One of these bills was to reorganise the country's Supreme Court and the other concerns the National Council of the Judiciary (KRS).
Substantiating his decision, the president said that "in the Polish constitutional tradition" the Prosecutor General had never had any oversight powers over the Supreme Court, or the power to decide who can be a judge of the Supreme Court.
He also suggested that the mode and rules of work of the Supreme Court should not be determined by the Prosecutor General "by drawing up the court’s internal regulations".
"There has been no tradition in Poland for the Prosecutor General to interfere in the work of the Supreme Court", the president said.
"I have decided that I will return to the Sejm - which means veto - the law on the Supreme Court as well as the law on the National Council of the Judiciary because as a result of the Sejm’s work these two laws are interconnected", Duda said on Monday.
Presidential spokesman announced later the President would sign the third judiciary-reforming bill, namely, the common courts act.
The decision to veto the bills on the Supreme Court and the National Judiciary Council was a quick decision prompted by "enormous anxiety and concerns in society", President Andrzej Duda said on Monday.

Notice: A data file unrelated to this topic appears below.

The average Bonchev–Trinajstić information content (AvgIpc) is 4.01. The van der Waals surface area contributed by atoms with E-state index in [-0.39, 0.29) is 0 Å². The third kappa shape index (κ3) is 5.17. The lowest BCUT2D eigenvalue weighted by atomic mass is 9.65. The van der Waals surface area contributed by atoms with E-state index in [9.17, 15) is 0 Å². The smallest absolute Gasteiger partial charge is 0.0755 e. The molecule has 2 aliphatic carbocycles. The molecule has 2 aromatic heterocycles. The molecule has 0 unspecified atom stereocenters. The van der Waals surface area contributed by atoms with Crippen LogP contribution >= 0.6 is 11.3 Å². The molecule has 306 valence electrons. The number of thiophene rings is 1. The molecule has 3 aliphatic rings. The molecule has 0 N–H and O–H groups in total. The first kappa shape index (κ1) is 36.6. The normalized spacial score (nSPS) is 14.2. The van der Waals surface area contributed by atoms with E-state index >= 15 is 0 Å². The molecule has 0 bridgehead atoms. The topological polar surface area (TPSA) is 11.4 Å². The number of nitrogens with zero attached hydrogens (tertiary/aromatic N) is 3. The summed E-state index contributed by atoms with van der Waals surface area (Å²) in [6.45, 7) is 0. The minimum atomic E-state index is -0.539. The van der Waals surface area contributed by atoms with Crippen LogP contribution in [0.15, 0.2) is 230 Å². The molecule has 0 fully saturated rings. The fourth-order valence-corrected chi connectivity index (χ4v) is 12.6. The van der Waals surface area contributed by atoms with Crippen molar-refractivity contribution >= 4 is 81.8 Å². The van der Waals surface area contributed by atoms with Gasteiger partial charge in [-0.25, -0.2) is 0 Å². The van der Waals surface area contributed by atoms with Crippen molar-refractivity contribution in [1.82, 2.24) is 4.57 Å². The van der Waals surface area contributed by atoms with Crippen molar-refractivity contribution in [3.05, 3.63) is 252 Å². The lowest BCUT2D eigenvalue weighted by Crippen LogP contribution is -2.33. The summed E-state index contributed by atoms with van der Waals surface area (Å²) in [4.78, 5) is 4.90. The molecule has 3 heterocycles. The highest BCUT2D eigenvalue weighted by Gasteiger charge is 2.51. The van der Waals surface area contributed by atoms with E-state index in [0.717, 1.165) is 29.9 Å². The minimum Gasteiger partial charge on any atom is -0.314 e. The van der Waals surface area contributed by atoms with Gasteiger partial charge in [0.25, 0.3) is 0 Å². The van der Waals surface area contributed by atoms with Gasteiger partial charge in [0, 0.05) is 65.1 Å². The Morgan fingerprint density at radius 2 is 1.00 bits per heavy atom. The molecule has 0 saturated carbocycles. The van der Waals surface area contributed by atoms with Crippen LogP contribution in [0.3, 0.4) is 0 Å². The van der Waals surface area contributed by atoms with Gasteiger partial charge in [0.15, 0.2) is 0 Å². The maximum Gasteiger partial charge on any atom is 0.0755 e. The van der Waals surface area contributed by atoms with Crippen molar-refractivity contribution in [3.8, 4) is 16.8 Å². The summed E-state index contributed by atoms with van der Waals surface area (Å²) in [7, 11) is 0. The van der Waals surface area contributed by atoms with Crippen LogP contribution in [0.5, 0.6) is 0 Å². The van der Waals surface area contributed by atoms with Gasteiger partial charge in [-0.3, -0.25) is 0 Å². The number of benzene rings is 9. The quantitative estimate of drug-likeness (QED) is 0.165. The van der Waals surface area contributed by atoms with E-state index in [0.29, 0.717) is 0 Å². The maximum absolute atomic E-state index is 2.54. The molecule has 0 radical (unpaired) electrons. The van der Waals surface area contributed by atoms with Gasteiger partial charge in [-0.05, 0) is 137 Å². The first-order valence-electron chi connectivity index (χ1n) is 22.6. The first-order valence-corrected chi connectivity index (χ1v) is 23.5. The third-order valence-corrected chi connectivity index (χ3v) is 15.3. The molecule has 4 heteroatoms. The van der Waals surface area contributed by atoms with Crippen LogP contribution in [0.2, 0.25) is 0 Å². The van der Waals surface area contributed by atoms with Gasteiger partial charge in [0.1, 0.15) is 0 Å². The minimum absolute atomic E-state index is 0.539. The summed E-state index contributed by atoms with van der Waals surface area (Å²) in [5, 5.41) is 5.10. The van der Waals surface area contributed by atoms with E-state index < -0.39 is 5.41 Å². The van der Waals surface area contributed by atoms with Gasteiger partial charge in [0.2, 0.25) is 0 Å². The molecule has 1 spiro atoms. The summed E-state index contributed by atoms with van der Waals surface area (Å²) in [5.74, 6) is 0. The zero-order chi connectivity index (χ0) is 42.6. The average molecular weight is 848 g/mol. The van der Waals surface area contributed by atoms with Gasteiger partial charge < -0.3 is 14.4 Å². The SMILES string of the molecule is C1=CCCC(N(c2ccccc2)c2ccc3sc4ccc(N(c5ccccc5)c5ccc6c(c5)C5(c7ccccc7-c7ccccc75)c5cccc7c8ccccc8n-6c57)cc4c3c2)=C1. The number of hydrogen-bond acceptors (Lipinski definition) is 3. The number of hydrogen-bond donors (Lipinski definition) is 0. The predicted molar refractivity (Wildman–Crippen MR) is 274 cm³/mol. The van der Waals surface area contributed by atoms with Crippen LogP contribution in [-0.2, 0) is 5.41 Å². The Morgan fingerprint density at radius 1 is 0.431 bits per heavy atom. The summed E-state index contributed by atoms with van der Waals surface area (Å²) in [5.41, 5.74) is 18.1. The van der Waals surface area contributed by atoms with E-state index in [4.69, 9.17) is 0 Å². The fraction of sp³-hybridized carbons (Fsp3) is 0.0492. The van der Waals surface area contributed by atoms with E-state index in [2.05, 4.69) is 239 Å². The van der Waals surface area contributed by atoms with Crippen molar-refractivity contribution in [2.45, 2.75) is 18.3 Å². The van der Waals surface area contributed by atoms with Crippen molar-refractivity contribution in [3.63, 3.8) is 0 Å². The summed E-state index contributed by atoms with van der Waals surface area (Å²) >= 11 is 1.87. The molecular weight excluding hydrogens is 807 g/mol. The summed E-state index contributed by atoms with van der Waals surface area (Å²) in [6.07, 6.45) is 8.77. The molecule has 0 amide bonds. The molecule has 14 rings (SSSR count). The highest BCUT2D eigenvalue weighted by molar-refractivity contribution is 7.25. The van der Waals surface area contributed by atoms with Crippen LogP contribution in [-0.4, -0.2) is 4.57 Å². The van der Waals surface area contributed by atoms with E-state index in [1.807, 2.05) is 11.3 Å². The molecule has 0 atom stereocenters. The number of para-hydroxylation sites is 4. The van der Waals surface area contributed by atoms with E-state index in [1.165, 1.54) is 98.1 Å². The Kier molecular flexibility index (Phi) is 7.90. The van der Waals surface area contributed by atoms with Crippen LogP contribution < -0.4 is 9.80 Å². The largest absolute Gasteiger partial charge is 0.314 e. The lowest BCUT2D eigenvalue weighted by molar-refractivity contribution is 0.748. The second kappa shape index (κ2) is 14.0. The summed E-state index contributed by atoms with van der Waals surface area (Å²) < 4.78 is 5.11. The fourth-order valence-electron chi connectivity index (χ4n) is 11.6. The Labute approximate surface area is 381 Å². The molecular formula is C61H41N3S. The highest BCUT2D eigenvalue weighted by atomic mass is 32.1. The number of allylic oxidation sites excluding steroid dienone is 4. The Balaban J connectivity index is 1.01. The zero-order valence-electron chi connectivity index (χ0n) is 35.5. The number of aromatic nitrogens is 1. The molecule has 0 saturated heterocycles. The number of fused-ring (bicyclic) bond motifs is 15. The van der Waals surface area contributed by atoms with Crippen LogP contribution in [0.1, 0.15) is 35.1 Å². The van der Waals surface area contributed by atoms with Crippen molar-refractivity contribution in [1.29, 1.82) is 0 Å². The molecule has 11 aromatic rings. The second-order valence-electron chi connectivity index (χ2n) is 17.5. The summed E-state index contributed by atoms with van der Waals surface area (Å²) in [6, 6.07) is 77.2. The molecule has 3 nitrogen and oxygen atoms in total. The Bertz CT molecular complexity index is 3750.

The president referring to the tense situation recalled recent pickets outside the homes of the Law and Justice leader Jaroslaw Kaczynski and the opposition's head Grzegorz Schetyna.
"I did not want this situation to aggravate as this would deepen divisions in the society. There is only one Poland and it needs peace, and as the president I feel responsible for this", Andrzej Duda said.
He added that co-responsible for the situation in the country were also politicians. "I am aware that my decision will be criticised. Maybe by both sides of the political scene, by many citizens", noted the president. (PAP)